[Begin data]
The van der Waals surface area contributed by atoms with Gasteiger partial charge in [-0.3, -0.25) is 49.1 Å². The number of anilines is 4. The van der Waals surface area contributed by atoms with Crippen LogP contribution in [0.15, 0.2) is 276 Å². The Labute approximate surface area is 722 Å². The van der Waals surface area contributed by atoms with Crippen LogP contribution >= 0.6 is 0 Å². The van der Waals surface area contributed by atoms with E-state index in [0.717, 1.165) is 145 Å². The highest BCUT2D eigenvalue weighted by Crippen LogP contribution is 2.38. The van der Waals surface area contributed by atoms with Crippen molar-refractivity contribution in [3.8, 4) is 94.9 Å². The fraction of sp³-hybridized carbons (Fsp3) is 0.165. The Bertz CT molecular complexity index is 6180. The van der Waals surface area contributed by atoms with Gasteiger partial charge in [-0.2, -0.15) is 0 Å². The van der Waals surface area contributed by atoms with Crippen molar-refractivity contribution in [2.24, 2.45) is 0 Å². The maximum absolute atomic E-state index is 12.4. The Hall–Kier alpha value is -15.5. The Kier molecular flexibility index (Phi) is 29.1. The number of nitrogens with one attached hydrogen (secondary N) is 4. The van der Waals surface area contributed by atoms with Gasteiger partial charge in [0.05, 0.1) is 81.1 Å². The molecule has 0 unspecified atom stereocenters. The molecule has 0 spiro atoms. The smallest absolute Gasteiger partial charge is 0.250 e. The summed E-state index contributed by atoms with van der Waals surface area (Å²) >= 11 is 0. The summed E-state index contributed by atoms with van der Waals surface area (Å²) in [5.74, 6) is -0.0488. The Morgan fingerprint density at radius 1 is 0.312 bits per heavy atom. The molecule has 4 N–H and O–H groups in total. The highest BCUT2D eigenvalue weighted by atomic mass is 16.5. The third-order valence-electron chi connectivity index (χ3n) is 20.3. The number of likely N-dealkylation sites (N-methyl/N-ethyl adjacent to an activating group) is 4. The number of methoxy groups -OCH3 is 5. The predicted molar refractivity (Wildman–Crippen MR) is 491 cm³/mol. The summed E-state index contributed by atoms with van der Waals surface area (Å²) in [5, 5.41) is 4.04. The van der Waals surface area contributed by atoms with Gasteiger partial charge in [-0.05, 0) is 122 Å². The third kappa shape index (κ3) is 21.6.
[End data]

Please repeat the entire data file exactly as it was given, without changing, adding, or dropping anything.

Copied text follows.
The van der Waals surface area contributed by atoms with Gasteiger partial charge in [-0.3, -0.25) is 49.1 Å². The number of anilines is 4. The van der Waals surface area contributed by atoms with Crippen LogP contribution in [0.15, 0.2) is 276 Å². The Labute approximate surface area is 722 Å². The van der Waals surface area contributed by atoms with Crippen LogP contribution >= 0.6 is 0 Å². The van der Waals surface area contributed by atoms with E-state index in [0.717, 1.165) is 145 Å². The highest BCUT2D eigenvalue weighted by Crippen LogP contribution is 2.38. The van der Waals surface area contributed by atoms with Crippen molar-refractivity contribution in [3.8, 4) is 94.9 Å². The fraction of sp³-hybridized carbons (Fsp3) is 0.165. The Bertz CT molecular complexity index is 6180. The van der Waals surface area contributed by atoms with Gasteiger partial charge in [-0.2, -0.15) is 0 Å². The van der Waals surface area contributed by atoms with Crippen molar-refractivity contribution in [2.24, 2.45) is 0 Å². The maximum absolute atomic E-state index is 12.4. The Hall–Kier alpha value is -15.5. The Kier molecular flexibility index (Phi) is 29.1. The number of nitrogens with one attached hydrogen (secondary N) is 4. The van der Waals surface area contributed by atoms with Gasteiger partial charge in [0.05, 0.1) is 81.1 Å². The molecule has 0 unspecified atom stereocenters. The molecule has 0 spiro atoms. The smallest absolute Gasteiger partial charge is 0.250 e. The summed E-state index contributed by atoms with van der Waals surface area (Å²) >= 11 is 0. The summed E-state index contributed by atoms with van der Waals surface area (Å²) in [5.74, 6) is -0.0488. The Morgan fingerprint density at radius 1 is 0.312 bits per heavy atom. The molecule has 4 N–H and O–H groups in total. The highest BCUT2D eigenvalue weighted by atomic mass is 16.5. The third-order valence-electron chi connectivity index (χ3n) is 20.3. The number of likely N-dealkylation sites (N-methyl/N-ethyl adjacent to an activating group) is 4. The number of methoxy groups -OCH3 is 5. The predicted molar refractivity (Wildman–Crippen MR) is 491 cm³/mol. The summed E-state index contributed by atoms with van der Waals surface area (Å²) in [5, 5.41) is 4.04. The van der Waals surface area contributed by atoms with Gasteiger partial charge in [-0.05, 0) is 122 Å². The third kappa shape index (κ3) is 21.6.